High school sports are back in full swing, but a lack of qualified referees could spell trouble.
“We are short officials in every sport,” said Oak Harbor Athletic Director Jerrod Fleury said.
He is the assignor for basketball officials for schools in Island, Skagit and Whatcom counties so he knows firsthand the difficulty in finds refs. He said sports like football, volleyball, wrestling, baseball, softball and basketball are all facing shortages.
“I am concerned about the future of athletics as we’re getting ready for this year,” Fleury said. “I’m not sure we’re going to be able to cover all of the games.”
Those interested in becoming an official should go to washingtonofficials.com to get started. The Washington Officials Association website has a form for aspiring adjudicators to enter in what town they live in and if they’re interested in baseball, basketball, football, gymnastics, soccer, softball, volleyball or wrestling.
Fleury said officials are paid per game and receive travel reimbursement. Refs judging “lower-level” games like “C team” or junior varsity teams earn $30 per game, but those overseeing varsity games would earn $42 per game, Fleury said. Officials can expect to spend two to four hours at one game. Most people work a couple of nights per week, he added.
Fleury estimated that the average age of officials is in the mid-50s. Some people stepped away from refereeing during the pandemic for fear of their own safety, the changing regulations, or, most recently, because they are not vaccinated. All staff and volunteers on school campuses are required to be vaccinated by Oct. 18 per Gov. Jay Inslee’s order.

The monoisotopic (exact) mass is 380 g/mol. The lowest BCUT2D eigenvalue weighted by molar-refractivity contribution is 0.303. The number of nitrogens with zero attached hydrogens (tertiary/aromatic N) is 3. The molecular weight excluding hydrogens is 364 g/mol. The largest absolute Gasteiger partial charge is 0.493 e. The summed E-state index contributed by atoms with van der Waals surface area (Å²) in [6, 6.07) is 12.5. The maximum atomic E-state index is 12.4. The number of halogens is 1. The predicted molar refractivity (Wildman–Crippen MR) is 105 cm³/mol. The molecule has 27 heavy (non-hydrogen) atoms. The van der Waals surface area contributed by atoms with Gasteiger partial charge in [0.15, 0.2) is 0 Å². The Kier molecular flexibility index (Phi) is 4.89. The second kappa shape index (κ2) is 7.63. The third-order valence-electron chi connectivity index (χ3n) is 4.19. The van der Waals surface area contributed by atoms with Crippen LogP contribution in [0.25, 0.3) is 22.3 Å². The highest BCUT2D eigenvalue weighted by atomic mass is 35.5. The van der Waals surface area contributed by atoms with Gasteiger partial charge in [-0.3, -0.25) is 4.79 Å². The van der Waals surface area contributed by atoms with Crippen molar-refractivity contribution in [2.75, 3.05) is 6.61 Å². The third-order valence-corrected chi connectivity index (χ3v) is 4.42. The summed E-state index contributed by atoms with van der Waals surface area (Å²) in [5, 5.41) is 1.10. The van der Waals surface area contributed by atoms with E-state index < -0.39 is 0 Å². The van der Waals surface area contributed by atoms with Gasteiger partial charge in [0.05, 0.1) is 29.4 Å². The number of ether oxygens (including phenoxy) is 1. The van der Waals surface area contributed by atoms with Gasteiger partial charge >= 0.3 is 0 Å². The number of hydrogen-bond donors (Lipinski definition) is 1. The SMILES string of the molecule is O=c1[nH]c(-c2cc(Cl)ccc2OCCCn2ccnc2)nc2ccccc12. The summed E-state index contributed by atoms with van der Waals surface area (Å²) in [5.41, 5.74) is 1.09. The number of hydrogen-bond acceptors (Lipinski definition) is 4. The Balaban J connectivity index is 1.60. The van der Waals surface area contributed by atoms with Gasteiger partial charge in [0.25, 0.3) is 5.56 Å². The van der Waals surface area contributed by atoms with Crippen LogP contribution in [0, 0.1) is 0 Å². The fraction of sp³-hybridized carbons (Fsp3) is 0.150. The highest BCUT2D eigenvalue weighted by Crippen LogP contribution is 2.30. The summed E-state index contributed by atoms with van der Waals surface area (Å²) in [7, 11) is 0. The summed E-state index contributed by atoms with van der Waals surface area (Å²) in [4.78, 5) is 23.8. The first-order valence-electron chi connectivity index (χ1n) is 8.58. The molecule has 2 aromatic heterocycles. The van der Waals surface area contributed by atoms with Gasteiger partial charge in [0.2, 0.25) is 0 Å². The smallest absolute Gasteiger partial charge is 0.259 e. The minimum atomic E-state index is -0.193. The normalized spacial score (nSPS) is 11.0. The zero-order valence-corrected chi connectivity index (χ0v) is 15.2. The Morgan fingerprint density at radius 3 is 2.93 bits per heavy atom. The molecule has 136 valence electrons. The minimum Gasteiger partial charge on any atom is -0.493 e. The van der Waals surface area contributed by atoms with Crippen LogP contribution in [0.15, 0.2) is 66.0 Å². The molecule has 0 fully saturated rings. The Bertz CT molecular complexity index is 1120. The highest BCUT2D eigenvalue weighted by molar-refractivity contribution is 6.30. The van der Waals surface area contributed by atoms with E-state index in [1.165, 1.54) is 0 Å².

Perhaps the biggest reason why refs put down their whistles or don’t pick them up in the first place is because of the behavior of coaches and parents.
“Prior to COVID, the biggest reason for the shortage was, according to surveys, the abuse from parents and coaches,” Fleury said.
Last season, assignors worked with schools to move games to nights when refs were available. At one point, schools were asked to find their own volunteer umpires for C team games.
“And that’s really difficult because that’s asking a mom and a dad to come out of the stand and officiate a game. They’re not going to know the rules,” he said.
There is some training offered to new officials and more resources are available to people who want to move further up in the organization, he added.
Although it can be a thankless job, Fleury said it’s a good way to stay connected with the sport, exercise and give back to the community.
“You don’t get paid a ton,” he said, “but I think people do it because they love the game and want to give back.”